Note: the following is part of Glasstire’s series of short videos, Five-Minute Tours, for which commercial galleries, museums, nonprofits and artist-run spaces across the state of Texas send us video walk-throughs of their current exhibitions. This will continue while the coronavirus situation hinders public access to exhibitions. Let’s get your show in front of an audience.
Colette Copeland: My Jesse James Adventure at Jody Klotz Fine Art, Abilene. Dates: June 7 – August 30, 2022.
Via Jody Klotz Fine Art:
“Art and history collide in an exciting and engaging exhibition this summer at Jody Klotz Fine Art. The gallery will have two series of etchings by the prolific Dallas-based artist Colette Copeland from her project entitled My Jesse James Adventure.
My fascination with Jesse James stems from childhood family lore — tales of our blood kinship to the notorious outlaw Jesse James. While some girls bragged of their pedigreed ancestral lineage to the Daughters of the American Revolution, I could usually bring conversations to a stuttering halt when announcing my consanguinity to the daring outlaw.
My great-great-grandmother Sarah Louella Prevette McCracken’s second husband was a first cousin of Jesse James. William Henry James a.k.a. Billy (father named Cyrus) and Louella were married for nine years. My great-great-grandmother didn’t like the business dealings and comings/goings of the James’ clan and divorced Mr. James in 1887 due to lack of support for her and her son Thomas Leslie James (my maternal grandmother’s father). Mary Beulah McCracken (my great-grandmother) married Thomas Leslie James (her stepbrother), thus continuing the James lineage. This sounds like a Shakespeare comedy or tragedy, depending on your perspective. But at least she didn’t marry her first cousin, which was quite common for the time.
While I knew that My Jesse James Adventure would involve another performative journey — one that spanned many days and miles, for he was quite a prolific outlaw — my quest went beyond the personal connection of a namesake or literary heritage to examine issues of fake news, gun violence and criminal celebrity stardom. The project addresses the cultural mythos of criminals, specifically how the icon Jesse James was/is presented and commodified in books, films, comics and historical sites, as well as the current and problematic fascination with DNA networks such as DNA.com.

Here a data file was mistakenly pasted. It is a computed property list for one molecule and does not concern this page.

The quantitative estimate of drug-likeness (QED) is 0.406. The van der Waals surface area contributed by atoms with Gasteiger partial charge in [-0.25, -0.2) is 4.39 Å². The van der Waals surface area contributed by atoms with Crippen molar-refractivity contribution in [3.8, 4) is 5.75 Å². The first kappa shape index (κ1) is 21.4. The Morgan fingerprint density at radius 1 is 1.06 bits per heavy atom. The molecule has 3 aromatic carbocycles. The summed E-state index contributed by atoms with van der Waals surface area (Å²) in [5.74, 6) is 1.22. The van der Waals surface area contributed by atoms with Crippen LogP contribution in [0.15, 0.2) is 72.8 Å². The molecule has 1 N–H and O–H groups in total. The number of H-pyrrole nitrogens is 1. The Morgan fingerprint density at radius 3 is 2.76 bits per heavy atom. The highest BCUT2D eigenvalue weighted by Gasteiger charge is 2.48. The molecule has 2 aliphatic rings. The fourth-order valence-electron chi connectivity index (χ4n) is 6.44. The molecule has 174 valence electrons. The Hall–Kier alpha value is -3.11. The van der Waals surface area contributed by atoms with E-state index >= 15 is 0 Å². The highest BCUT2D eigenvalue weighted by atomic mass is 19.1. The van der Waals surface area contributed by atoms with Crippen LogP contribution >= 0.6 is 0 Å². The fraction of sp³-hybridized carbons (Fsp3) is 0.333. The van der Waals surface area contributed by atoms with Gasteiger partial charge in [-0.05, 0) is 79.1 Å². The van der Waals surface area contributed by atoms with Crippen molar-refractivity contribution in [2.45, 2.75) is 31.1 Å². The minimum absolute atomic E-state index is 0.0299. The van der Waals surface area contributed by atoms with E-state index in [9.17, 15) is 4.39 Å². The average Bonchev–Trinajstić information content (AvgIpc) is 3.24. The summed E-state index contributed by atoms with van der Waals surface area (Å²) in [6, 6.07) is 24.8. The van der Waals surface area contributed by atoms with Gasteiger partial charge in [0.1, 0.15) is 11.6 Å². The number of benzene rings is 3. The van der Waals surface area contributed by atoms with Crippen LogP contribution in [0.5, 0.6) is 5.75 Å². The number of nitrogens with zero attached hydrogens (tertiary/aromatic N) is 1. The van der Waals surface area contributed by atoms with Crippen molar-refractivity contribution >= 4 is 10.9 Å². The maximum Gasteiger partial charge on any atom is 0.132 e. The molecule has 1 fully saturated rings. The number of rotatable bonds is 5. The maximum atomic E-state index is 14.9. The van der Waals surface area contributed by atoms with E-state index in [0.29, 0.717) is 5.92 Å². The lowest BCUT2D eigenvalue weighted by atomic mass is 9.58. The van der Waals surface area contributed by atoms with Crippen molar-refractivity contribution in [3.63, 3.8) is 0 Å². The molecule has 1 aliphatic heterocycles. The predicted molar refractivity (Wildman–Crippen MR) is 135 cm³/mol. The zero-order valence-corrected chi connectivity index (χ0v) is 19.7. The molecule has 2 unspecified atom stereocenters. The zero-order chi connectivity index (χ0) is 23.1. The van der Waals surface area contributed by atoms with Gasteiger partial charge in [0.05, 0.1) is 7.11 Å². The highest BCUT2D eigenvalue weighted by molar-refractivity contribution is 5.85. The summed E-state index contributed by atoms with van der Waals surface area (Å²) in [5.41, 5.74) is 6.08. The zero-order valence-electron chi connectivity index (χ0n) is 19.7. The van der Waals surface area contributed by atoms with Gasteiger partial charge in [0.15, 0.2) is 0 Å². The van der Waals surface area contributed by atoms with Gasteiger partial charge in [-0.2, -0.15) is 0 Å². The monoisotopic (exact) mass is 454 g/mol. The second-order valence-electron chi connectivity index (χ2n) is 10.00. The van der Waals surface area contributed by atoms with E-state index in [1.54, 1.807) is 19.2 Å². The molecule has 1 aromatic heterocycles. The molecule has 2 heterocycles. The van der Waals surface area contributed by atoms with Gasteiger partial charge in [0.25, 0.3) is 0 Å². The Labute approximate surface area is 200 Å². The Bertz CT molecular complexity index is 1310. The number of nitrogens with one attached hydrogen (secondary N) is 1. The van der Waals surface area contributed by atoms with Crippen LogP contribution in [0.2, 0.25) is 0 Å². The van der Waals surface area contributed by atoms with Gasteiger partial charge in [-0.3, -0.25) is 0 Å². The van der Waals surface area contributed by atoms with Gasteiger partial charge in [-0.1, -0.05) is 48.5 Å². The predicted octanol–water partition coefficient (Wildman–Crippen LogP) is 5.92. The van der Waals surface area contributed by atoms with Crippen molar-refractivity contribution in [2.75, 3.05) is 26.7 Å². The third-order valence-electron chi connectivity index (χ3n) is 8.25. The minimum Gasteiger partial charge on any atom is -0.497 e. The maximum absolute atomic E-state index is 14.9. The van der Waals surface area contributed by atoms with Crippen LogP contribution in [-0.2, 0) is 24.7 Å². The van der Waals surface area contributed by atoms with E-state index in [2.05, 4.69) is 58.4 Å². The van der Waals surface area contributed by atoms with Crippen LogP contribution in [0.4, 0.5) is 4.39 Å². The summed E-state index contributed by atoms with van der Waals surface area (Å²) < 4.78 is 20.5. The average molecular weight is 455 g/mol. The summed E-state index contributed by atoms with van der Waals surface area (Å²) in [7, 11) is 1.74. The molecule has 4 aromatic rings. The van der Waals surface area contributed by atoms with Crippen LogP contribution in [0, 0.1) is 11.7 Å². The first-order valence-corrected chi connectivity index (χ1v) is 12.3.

Over three summers, I traveled to the sites where Jesse James lived and outlawed, filming and leaving my DNA in the form of a lock of hair at each site. The performative journey/quest spanned nine states and over 4000 miles.
The exhibition includes a 22-channel video installation, which will be on display at the Old Jail Art Center from June 4th to August 20th. Jody Klotz Fine Art will host an exhibit of limited edition solar plate etchings, and chine collé prints, as well as an original musical score composed by Dallin B. Peacock, inspired by spaghetti westerns, specifically the music of Ennio Morricone. In addition, visitors may use their phones to scan a QR code that will activate an original audio guide featuring acclaimed Dallas actor Ike Duncan, who narrates excerpts from historical newspaper accounts of the James Gang robberies.”